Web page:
The evening shone a light on six-year-old CHEO patient Lily Jewett, whose story was shared in a heartwarming video done with her parents at the CHEO School, where she attends as a student of the short-term early intervention educational and therapy program.
The audience heard how the girl loves to dance, create music and socialize. Of course, she can — like most kids – be stubborn when she wants to be.
Lily’s medical challenges relate to a rare brain tumour, diagnosed when she was a baby. It hasn’t been an easy road, said her mother, Julie Jewett, who spoke about her daughter’s severe seizures, her hemispherectomy (a radical surgical procedure) and her inability to produce hormones due to the tricky location of the tumour in her brain.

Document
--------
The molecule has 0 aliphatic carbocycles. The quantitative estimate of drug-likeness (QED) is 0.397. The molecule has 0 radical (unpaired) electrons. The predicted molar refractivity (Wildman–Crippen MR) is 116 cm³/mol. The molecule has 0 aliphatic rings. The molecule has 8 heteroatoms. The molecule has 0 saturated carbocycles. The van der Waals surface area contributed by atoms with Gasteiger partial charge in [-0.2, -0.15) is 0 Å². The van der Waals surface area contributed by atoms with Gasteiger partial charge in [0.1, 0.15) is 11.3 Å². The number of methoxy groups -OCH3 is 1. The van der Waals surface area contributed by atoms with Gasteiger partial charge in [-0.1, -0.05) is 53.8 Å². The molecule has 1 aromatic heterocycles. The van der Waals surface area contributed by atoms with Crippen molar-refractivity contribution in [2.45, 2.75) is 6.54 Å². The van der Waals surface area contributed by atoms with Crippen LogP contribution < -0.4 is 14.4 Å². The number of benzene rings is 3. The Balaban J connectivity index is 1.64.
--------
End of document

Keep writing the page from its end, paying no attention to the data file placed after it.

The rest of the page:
“To watch an innocent child struggle and suffer at times, it’s heart-wrenching,” said Jewett. “It’s heart-wrenching as a parent knowing you’re doing the best you possibly can and sometimes it doesn’t feel good enough.
“So, going forward I think we just want to try and keep her well and happy, keep her learning, supported. We’re very good at taking it a day at a time.”
The audience heard how Lily is thriving at CHEO School. It’s her “happy place,” said Jewett of how her daughter went from knowing a handful of words to learning thousands, to being able to communicate with others, and to becoming more mobile.
The video includes footage of Lily participating in a fashion show at CHEO School. The little girl shuffles slowly with the assistance of her walker, swaying her headful of pretty blonde curls to the music while being cheered on by spectators.
“She just comes to life here,” said Jewett of her daughter’s involvement in the CHEO School. “It’s been one of the best parts of her life.”